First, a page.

Scandal Brewing Around Crypto Betting I.C.O. Conceived By Industry Veteran

Adriaan Brink in the firing line over BetterBetting ICO and its Betr token as investors revolt

Veteran industry entrepreneur Adriaan Brink is at the centre of what appears to be a growing Initial Coin Offering scandal involving his BetterBetting project and associated Betr crypto token.

In a major article Friday the Calvin Ayre site details the fall-out from the 2017 $5.3 million ICO as investors that include prominent industry figures lodge complaints with the Estonian Police and Border Guard and the Fiscal Intelligence Unit, making serious allegations that include nepotism, embezzlement, fraud, money laundering, violation of an obligation to maintain accounting, larceny and acquisition, storage or marketing of property received through the commission of offence.

Brink’s concept apparently lies in tatters after alleged mismanagement and a lack of transparency by the entrepreneur and his CTO, Ian Sherrington, and his repeated commitments to buy back Betr tokens at the post-ICO market price appear hollow viewed against the current status of Betr, which is trading 95 percent below its ICO value.

Brink was the man with a concept but no wherewithal to realise it when he persuaded his investors to back him, according to the apparent point-man for the investors, industry executive Hilly Erlich.

His idea was to “bring a new paradigm to the world of sports betting. By combining the power of blockchain with our experience and knowledge of the sports betting industry, we are introducing a new betting currency that understands the underlying structure of a sports bet, ensuring fair and robust betting opportunities between two parties, who do not have any relationship with one another.”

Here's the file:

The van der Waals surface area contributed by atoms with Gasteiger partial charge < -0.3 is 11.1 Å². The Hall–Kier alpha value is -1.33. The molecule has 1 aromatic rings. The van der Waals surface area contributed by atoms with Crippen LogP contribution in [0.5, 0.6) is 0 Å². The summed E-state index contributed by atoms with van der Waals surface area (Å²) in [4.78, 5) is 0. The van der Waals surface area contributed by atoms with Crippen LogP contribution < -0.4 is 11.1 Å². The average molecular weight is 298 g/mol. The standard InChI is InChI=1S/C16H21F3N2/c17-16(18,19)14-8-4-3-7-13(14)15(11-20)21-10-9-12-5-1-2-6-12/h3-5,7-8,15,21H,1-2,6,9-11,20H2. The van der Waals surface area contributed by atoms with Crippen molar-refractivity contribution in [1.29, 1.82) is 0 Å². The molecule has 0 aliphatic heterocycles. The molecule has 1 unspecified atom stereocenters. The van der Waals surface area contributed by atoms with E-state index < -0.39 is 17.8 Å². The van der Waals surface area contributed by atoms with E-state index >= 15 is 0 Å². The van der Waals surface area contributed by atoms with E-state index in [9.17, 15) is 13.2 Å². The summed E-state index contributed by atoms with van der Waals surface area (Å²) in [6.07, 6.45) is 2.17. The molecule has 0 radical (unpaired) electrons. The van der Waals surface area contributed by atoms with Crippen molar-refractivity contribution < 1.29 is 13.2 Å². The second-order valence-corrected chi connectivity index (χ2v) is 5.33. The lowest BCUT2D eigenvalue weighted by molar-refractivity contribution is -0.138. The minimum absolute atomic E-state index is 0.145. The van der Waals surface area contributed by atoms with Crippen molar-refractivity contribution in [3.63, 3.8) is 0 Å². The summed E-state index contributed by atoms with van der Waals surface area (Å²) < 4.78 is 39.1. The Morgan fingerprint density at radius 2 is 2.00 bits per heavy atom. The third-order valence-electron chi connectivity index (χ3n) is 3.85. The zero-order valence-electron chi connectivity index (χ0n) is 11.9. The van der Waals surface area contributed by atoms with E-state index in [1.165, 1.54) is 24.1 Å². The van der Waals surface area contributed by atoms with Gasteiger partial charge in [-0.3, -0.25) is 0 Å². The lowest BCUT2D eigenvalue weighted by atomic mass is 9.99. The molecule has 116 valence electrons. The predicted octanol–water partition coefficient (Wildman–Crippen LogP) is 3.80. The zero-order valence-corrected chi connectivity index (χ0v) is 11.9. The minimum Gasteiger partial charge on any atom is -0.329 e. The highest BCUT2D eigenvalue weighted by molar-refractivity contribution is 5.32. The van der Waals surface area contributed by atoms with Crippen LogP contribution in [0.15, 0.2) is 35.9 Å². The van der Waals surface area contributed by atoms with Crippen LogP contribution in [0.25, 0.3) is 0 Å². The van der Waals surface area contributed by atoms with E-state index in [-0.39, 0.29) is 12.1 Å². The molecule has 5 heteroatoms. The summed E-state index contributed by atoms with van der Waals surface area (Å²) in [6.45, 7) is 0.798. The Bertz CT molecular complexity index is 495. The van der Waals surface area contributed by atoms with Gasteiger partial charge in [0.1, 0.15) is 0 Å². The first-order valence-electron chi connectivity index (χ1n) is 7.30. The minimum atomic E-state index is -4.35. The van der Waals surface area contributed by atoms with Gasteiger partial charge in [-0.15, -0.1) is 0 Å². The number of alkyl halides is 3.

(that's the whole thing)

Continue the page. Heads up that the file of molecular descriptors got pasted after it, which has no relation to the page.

But the UK, Asian and Israel investors claim that no accounts for the company were ever provided despite numerous requests for progress reports as mismanagement saw the venture decline despite Brink’s investor presentations to the contrary.

Investors are also concerned at the Liechtenstein banking facilities allegedly used by Brink to take in their investments.

The account was held by a Bahamian company titled Lanzerac Holdings owned by Brink, and several disbursements from the account apparently unrelated to the business of BetterBetting are being questioned after it transpired that Lanzerac Holdings has been dissolved since 2009.

“According to the files, the investors’ money paid for monthly stipends for Brink’s close friends and family including Brink’s son, and Brink’s sister. There were also substantial unexplained payments to Brink’s ex-wife and mother from the company coffers,” the Calvin Ayre report notes.

With the situation declining and differences of opinion growing, Erlich, who was a director, called on Brink to halt operations which had strayed far away from the original concept. When Brink insisted on continuing, Erlich resigned, along with fellow advisory board member, Mitchell Rankin.

Brink has yet to respond to the allegations, and the story is still developing. See the full detail here: